Protecting Trans Youth in Foster Care

Did you know LGBTQ+ youth, especially transgender and nonbinary youth, are overrepresented in foster care and face unique challenges? It’s true, 30% of youth in foster care identify as LGBTQ+. Finding a space of support and belonging can be challenging when moving from home to home and when one’s identity is on the margins and stigmatized. LGBTQ+ youth may be just beginning to understand their place in the world, their gender identity, and their bodies. LGBTQ+ youth, and especially those who identify as trans and nonbinary, need strong advocates, supportive environments, and mentors to help them navigate potentially hostile spaces, identify their needs, and speak up for themselves.

There are particular policies, societal norms, and political issues that make life especially hard for trans youth. For example, ID H0421, a bill from Idaho in 2024, was passed that acknowledges male and female as the only legal identification for sex or gender. It restricts individuals from legally identifying as trans or non-binary, restricts gender-affirmative surgeries, and bases all gender identity definitions on a person’s biological sex. Such bills can have short- and long-term mental health consequences on trans and non-binary youth including depression, anxiety, self-harm and suicide.

While research shows all subgroups of LGBTQ+ youth in foster care have higher rates of being kicked out, abandoned, or running away due to treatment based on their identity, transgender and nonbinary youth have the highest rates. Overall, 40% of transgender and nonbinary youth in foster care report being kicked out, abandoned, or running away due to treatment based on their LGBTQ+ identity compared to 17% of cisgender LGBTQ+ youth in foster care.

In New York City, Foster Club conducted a survey that found 78 percent of LGBTQ+ foster youth moved or ran away from their foster placements because of hostility toward their sexual orientation or gender identity. The same survey found that 100 percent of LGBTQ+ youth living in group homes experienced verbal harassment and 70 percent endured physical violence, which leads to increased incidents of homelessness because the youth feel safer on the streets than in the institutions that are meant to protect them.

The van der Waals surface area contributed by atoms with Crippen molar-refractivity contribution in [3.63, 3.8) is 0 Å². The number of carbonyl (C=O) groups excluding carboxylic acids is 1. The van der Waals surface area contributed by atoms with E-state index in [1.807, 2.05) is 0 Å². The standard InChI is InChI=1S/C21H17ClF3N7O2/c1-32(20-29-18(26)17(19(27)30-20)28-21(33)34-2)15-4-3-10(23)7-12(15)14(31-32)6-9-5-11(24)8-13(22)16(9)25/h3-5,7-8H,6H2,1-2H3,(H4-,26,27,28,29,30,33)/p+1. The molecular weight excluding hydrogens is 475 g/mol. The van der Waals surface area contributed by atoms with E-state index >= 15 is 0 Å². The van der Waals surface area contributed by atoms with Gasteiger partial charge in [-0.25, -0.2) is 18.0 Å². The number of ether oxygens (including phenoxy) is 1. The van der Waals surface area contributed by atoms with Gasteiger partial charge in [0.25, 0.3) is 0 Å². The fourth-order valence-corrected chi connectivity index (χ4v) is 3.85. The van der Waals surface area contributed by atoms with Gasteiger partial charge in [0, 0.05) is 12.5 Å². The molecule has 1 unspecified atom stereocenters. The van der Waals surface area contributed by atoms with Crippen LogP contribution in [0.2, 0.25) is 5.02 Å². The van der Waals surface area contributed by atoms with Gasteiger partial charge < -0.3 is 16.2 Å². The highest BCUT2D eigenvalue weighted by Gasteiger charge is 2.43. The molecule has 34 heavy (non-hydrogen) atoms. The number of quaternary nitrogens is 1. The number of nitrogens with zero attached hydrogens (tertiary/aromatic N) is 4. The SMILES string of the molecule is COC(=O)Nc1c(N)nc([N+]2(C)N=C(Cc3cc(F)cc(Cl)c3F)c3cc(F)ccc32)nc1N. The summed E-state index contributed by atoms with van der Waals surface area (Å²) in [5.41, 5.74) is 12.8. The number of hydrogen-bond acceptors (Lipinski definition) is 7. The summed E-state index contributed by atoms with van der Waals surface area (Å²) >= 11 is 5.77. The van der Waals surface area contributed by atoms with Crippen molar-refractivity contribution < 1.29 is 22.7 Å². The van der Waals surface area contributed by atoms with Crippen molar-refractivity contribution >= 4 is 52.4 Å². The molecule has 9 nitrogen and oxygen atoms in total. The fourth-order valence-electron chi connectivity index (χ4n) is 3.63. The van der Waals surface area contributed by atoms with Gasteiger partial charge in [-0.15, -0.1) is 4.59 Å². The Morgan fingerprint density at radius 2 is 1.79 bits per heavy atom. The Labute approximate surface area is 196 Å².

These statistics can be depressing and alarming. However, there is hope. Trans and non-binary youth are claiming their full identities and teaching others how to treat them.

Here are ways you can support trans youth in foster care:

  • Become a gender affirming advocate for youth – having a safe, loving mentor or family is the best thing for trans youth in foster care
  • Be a safe space or ally – adopt inclusive practices that acknowledge a person’s full identity—use their pronouns, have appropriate restrooms, allow participation in sports, or offer books that represent diverse gender identities.
  • Find informative resources and talk about these issues within your community.
  • Learn the difference between sex and gender
  • Be accountable, know when you’ve made a mistake, and don’t be afraid to apologize and change your actions to become a better ally
  • Kidsave provides a safe space for all youth in foster care. Make a gift today to join us as an ally for LGBTQ+ children in care.

While there are more and more stories of hope for trans and non-binary kids being able to express their authentic selves, there’s still a long way to go to reduce the negative effects of anti-trans laws and policies. But there’s still a long way to go to reduce the negative mental health effects of anti-trans laws and policies. Supporting and advocating for trans and non-binary youth while respecting their choices is one way to help.

By |2024-06-26T15:59:39-07:00June 26, 2024|
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